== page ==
The child W was observed getting along nicely with the other children the majority of the time. However, there were a few times during one observation that he showed more aggressive behavior. For example, when another child started to push the child W from behind on a tricycle, he turned around and hit the other child’s hand yelling, “Stop!” He did this several times until the other child walked away. On that same day, the child W was observed pushing another child onto the ground inside the classroom. Conclusion
Assessing the child W’s cognitive skills, this observer noticed that he engaged in make-believe play, using simple actions like pretending to drive a car or cook in the kitchen. The child W could solve simple problems, such as backing up his bike after hitting a wall; he would also imitate his teachers, like pretending to position the doorstopper to prevent the door from closing.
This observer cannot accurately assess the child W’s ability to find hidden objects, and sort objects into categories, because the child was not observed performing these tasks. Along with the child W’s cognitive skills, this observer believes that his language skills were developing typically as well. The child used a growing number of words and was able to put some words together making short phrases. He paid attention to and participated in conversations with his peers and teachers.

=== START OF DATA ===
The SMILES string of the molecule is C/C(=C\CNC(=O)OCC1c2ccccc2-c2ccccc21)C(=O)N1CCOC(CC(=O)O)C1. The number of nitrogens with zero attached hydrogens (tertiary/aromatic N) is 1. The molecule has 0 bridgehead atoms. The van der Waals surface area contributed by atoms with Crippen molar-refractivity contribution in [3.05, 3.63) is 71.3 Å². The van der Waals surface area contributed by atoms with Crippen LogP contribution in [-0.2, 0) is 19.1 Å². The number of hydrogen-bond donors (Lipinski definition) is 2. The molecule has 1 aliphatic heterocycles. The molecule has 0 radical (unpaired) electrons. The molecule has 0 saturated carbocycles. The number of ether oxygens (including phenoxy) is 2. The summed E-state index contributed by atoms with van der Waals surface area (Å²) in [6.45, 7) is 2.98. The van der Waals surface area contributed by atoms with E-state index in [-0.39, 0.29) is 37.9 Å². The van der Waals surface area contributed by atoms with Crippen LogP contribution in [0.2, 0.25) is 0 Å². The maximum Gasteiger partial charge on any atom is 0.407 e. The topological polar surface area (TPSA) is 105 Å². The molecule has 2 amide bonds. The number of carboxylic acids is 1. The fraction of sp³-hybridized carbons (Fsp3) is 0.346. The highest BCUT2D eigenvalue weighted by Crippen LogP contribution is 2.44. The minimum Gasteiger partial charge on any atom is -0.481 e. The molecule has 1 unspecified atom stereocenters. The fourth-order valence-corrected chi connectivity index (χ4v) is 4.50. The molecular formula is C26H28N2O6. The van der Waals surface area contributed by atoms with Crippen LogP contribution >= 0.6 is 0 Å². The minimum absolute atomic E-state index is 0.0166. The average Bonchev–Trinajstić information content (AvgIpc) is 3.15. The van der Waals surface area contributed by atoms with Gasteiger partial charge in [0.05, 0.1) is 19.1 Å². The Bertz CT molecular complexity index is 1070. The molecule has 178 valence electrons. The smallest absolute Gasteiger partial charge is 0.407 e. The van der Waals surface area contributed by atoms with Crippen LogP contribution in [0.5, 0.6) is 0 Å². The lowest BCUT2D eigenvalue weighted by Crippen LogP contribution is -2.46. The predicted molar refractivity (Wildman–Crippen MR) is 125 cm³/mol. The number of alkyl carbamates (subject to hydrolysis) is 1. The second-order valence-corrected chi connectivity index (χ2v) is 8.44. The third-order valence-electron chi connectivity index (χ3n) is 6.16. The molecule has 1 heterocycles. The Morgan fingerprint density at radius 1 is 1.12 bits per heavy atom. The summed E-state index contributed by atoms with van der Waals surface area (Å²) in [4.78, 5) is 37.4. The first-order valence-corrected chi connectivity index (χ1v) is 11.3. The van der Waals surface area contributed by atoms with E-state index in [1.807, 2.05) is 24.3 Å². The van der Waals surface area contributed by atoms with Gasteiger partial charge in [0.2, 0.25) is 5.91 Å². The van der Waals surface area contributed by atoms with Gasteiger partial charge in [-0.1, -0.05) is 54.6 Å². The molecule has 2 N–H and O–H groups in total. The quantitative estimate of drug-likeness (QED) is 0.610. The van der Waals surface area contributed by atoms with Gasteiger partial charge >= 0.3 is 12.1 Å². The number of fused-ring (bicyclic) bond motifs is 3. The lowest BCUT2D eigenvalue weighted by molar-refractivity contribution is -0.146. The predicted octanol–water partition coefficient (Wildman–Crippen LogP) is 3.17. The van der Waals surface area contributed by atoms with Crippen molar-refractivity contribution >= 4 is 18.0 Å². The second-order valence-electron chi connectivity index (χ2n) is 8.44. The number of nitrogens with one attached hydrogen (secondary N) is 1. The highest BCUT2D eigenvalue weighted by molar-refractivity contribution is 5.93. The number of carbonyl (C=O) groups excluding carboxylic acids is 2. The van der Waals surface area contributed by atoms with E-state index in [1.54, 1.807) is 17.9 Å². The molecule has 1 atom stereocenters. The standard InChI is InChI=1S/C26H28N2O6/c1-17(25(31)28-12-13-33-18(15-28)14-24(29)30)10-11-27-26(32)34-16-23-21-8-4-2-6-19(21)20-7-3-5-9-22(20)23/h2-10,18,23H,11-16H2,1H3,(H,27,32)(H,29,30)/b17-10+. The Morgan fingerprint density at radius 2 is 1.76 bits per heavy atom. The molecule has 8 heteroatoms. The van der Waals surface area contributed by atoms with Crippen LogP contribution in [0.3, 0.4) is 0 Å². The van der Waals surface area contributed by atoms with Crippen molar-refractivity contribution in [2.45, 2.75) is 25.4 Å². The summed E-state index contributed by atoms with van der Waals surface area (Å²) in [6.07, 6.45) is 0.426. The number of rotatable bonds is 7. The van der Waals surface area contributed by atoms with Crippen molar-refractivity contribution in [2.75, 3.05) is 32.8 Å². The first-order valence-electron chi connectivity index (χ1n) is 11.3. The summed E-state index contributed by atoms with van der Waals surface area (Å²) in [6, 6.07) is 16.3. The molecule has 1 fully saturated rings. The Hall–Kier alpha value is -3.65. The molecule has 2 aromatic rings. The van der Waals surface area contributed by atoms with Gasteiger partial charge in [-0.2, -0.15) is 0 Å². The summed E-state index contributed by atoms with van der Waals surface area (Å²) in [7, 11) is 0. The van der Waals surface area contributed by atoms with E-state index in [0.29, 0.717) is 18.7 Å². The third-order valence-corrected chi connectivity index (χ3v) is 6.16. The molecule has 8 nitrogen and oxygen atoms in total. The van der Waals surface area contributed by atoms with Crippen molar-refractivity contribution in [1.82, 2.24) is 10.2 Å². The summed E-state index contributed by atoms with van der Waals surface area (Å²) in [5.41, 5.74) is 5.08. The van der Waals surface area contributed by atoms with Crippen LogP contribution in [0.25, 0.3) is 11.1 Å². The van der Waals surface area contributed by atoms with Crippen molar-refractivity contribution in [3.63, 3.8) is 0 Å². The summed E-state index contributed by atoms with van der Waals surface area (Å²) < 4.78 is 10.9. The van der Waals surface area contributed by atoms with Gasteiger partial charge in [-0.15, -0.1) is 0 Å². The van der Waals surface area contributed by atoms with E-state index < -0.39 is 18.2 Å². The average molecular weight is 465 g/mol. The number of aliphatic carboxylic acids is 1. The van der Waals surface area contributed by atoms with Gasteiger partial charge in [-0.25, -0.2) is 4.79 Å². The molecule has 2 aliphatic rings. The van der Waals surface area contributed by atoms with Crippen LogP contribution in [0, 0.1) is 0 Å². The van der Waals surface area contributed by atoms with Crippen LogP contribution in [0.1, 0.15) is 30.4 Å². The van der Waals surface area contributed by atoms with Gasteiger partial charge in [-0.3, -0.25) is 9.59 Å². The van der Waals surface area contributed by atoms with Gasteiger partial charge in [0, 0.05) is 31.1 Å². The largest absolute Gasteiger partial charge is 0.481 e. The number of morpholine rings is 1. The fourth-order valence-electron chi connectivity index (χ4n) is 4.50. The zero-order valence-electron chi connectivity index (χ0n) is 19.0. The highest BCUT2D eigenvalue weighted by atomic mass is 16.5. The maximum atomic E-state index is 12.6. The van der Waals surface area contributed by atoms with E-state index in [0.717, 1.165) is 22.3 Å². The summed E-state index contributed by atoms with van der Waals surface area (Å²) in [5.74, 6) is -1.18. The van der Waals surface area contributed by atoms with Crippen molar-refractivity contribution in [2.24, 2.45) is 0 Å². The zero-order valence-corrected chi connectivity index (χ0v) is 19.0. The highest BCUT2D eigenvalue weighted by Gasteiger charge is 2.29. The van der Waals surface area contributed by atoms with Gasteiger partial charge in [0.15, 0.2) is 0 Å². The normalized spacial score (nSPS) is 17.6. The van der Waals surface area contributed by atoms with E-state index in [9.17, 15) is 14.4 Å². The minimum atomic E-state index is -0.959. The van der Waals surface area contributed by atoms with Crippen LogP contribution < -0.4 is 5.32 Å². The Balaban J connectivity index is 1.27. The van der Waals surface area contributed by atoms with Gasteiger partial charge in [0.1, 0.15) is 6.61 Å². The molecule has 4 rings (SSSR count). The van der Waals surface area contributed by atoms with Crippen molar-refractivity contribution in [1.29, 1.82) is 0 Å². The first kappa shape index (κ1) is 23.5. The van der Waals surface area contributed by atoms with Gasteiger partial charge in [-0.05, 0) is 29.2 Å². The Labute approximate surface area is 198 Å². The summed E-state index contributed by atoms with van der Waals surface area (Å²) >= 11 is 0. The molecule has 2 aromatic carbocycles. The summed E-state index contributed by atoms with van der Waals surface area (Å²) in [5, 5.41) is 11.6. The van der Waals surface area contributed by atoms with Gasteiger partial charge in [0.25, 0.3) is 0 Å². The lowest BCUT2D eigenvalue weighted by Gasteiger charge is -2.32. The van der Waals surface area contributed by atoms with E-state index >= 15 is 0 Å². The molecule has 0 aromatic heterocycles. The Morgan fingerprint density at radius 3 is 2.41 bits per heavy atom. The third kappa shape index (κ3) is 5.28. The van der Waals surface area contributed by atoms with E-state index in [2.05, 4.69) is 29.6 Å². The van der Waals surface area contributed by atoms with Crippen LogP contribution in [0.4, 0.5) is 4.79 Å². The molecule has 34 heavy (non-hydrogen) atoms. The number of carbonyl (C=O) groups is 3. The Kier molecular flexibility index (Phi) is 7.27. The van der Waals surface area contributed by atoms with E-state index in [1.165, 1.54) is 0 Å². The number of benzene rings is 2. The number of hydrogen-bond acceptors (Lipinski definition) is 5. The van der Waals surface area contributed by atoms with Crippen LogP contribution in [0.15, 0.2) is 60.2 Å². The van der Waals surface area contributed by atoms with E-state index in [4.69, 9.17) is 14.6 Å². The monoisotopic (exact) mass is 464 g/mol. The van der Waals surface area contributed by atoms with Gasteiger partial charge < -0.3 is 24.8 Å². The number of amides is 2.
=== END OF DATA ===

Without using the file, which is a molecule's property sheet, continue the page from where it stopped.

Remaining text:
The child W showed typical development in his gross motor skills, but seemed to be lacking in his fine motor skills. The child was observed walking, running, jumping, hopping, and pushing riding toys with his feet.
The child W performed at a three- or four-year-old’s level when pedaling and steering a toy car (Berk, 2008). However, when it came to more fine motor skills and self-help activities, such as putting on his jacket or connecting blocks together, the child W struggled. Lastly, when assessing the child’s social and emotional skills, this observer believes that the child is developing as expected in the areas of seeking support of familiar adults, watching and playing briefly with other children, and showing awareness of other children’s feelings.
The child also demonstrated self-control when other children tried to take a toy from him. However, this observer believes the child W relies too heavily on teachers for help when trying new things and needs to develop a healthy cautiousness toward unfamiliar adults. Overall, in the opinion of this observer, the child W was developing as expected for a typical two-year-old.
Courtney from Study Moose